No ‘paper trail’; no Gaymes

Winston Gaymes
Returning Officer for Central Leeward in the 2015 election, Winston Gaymes did not testify at the trial. (iWN file photo)

He argued that the second fundamental element from which issues flow is the failure by the respondents to provide a paper trail to consistently and accurately verify the authenticity and accuracy of the results of the election.

This included the issues pertaining to the Form 16 — statement of the poll — and the alleged inconsistencies and inaccuracies as regards the information on those Form 16 documents.

He said that this demonstrates that the count that is purportedly given by the respondents is unreliable.

The lawyer further pointed out that in polling station CL1, there is still no authentic account of the statement of the poll.

The third main prong is the failure of the first respondent to defend.

John said:

“It is the petitioners’ respectful submission that to the extent that his case is made out based on the evidence before your lordship in relation to those three or any of those three, certainly any of the first two, then that would reflect that the election was not conducted in accordance with principles laid down by the RPA.”

He said that the basis on which a court could void an election is because of an undue election or an undue return. 

“The bases on which the petitioner is asking the court to come to that conclusion are the breaches of the law and regulation, and, in some instances, my lord, the breaches of a provision of our Constitution – Section 27. And we are mindful of the curative provision in section 60 of the RPA.

The petitioners have argued that on instances where the ballots contained the official marks and initials of the presiding officer, they were placed in such a way as to result in “unavoidable breach of secrecy” of the vote.

John said that the respondents offered no evidence to contradict this, adding that presiding officers Kathleen Jeffers and Wallace Christopher, the two witnesses on behalf of the respondents, did not address this in their witness statements.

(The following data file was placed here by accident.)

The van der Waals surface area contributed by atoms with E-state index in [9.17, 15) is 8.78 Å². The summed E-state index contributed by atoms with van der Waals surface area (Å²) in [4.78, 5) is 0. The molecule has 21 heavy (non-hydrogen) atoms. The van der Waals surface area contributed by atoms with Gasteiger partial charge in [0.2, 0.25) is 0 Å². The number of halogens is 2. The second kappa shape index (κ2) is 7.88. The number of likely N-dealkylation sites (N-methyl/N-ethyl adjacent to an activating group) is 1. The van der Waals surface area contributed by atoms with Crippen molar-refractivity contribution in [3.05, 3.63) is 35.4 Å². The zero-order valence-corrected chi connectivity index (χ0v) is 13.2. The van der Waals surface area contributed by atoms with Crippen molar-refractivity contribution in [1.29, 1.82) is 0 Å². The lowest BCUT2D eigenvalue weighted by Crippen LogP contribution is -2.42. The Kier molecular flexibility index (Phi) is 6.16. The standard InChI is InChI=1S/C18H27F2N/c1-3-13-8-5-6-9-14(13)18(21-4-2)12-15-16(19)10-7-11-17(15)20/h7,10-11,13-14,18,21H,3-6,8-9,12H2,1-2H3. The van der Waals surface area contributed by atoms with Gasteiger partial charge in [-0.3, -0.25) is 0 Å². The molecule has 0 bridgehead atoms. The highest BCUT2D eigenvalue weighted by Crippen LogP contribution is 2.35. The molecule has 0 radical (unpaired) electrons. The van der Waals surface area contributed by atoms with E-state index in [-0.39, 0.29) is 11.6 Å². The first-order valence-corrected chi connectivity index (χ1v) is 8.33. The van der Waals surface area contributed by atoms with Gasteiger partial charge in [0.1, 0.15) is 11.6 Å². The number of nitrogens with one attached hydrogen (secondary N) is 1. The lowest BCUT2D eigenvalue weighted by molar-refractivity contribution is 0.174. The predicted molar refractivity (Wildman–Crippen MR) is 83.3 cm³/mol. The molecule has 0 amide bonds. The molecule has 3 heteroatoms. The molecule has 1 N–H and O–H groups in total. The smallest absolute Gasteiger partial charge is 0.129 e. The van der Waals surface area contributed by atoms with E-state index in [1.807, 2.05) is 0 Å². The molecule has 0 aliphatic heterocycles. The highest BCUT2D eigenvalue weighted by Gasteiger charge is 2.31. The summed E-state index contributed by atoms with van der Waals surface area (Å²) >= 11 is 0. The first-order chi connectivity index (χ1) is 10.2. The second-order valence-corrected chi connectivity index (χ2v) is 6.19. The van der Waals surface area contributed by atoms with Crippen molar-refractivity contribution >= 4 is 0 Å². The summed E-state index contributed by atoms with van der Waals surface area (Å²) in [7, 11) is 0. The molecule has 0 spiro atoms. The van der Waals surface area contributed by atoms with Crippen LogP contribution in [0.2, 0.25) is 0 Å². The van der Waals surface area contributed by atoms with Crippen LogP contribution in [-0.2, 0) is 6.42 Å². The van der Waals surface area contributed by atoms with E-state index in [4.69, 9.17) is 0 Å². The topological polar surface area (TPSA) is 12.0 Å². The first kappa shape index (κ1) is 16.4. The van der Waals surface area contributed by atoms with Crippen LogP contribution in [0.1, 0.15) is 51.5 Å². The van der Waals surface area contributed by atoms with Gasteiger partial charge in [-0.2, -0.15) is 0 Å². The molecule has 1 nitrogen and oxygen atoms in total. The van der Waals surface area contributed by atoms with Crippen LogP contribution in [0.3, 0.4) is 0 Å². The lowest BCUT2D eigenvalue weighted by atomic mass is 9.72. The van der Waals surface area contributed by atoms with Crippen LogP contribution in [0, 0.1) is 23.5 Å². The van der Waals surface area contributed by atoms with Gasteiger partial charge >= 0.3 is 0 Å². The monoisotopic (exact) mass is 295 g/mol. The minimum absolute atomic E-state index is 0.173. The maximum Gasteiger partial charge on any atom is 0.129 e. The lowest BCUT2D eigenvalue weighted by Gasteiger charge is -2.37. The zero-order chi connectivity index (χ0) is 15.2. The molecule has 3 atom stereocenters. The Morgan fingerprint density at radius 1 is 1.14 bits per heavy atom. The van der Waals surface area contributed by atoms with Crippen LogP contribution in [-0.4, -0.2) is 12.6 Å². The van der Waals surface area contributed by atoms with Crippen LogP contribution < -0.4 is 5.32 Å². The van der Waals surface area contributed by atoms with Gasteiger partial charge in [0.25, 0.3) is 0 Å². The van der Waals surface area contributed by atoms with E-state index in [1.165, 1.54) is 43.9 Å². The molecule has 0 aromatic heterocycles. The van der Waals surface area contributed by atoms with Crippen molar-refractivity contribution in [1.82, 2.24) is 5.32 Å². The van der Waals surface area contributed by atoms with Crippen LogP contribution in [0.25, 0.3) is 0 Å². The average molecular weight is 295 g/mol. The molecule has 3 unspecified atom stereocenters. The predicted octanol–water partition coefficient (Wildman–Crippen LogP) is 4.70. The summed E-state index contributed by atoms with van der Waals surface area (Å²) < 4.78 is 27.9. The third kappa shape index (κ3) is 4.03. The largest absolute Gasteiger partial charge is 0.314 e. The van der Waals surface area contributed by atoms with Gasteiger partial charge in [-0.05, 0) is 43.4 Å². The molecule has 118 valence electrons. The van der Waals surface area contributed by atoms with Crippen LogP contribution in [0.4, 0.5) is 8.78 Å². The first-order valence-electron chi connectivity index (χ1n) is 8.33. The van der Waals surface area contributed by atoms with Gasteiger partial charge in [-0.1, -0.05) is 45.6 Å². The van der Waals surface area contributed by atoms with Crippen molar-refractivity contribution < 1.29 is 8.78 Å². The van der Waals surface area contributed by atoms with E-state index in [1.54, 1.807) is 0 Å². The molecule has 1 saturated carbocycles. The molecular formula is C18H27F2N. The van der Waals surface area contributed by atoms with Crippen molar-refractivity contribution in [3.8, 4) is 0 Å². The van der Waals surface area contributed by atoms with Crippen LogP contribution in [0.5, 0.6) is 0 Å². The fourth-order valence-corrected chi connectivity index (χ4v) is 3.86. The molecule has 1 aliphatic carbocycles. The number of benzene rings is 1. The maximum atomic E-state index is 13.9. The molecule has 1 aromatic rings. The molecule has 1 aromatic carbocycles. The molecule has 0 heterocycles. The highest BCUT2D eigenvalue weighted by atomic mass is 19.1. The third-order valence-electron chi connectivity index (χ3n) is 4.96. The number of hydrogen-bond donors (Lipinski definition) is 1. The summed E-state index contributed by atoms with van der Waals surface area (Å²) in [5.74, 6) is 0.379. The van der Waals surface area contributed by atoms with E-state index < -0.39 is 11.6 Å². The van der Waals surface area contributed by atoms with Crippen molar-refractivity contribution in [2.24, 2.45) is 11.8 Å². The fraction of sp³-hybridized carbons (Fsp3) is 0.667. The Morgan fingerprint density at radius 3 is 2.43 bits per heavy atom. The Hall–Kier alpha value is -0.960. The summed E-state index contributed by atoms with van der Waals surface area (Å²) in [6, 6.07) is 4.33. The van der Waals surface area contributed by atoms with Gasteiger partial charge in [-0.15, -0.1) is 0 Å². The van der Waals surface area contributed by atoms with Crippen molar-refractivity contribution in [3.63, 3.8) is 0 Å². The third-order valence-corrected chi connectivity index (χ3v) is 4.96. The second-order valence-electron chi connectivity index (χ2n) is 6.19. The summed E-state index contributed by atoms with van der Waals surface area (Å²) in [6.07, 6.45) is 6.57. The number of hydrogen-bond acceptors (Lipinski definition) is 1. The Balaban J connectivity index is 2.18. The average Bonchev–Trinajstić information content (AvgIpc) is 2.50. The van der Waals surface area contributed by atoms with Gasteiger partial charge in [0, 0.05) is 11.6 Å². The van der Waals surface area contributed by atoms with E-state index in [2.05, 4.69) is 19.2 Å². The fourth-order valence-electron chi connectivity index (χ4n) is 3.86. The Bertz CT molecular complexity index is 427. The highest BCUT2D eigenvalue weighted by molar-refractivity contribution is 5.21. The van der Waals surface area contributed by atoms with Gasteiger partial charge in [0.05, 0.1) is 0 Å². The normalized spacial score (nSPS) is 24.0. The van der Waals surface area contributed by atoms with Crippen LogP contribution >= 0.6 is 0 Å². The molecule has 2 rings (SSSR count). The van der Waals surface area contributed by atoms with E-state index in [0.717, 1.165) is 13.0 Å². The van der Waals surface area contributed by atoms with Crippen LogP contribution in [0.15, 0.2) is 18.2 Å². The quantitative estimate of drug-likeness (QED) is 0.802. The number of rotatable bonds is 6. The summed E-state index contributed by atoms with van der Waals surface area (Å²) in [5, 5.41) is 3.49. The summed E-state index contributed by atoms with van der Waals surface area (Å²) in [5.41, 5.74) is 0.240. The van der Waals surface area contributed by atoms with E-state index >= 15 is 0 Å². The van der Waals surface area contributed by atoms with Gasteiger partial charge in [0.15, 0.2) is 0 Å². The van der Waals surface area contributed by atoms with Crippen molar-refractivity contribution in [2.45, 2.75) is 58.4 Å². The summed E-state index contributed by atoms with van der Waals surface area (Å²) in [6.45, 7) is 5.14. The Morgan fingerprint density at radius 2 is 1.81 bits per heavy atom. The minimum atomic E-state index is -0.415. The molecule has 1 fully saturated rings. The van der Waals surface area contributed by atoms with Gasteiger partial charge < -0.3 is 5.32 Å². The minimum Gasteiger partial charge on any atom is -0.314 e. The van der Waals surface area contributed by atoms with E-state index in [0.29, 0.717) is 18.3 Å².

Stanley Stalky John
Queen’s Counsel, Stanley “Stalky” John, lead lawyer for petitioner Benjamin “Ben” Exeter. (iWN file photo)

 “There is the photograph of the ballots themselves. They did not contradict those and say those photographs do not reflect the ballots that were counted on that day. No presiding officer, m’lud, bothered to either tender a witness statement or attend the trial to give oral testimony to clarify for the court that, in fact, this was not the case.”

John told the court that what was more is that in the process of cross examination, none of the witnesses for the petitioners were challenged in relation to whether or not “the perception they had, the concrete depictions of the ballots themselves, what they said they saw, as supported by those depictions, was in fact not the case.

“All of this evidence is absolutely unchallenged, m’lud.”

He said that from concrete facts, the photos of the ballots that are depicted, the court is entitled to draw inferences.

“As long as it is evidence and it is evidence of material facts that are issues, your lordship must accept it, unless the other side had indeed, challenged it. So, together with hard concrete photographs, your lordship’s hands are tied, with respect, my lord, unless your lordship agrees with the other side that what is before your lordship is not evidence.

“But once it passes muster of evidence, your lordship will see that by virtue of the fact that the respondent, the principal party in this matter, who was responsible for the conduct of the election in Central Leeward, the first respondent, Mr. Gaymes, has not shown up, there was a witness summary that was filed in these proceedings, purportedly signalling the evidence that he would give,” John said.

The hearing of oral submissions continues today, Thursday.

A ruling is expected on March 21.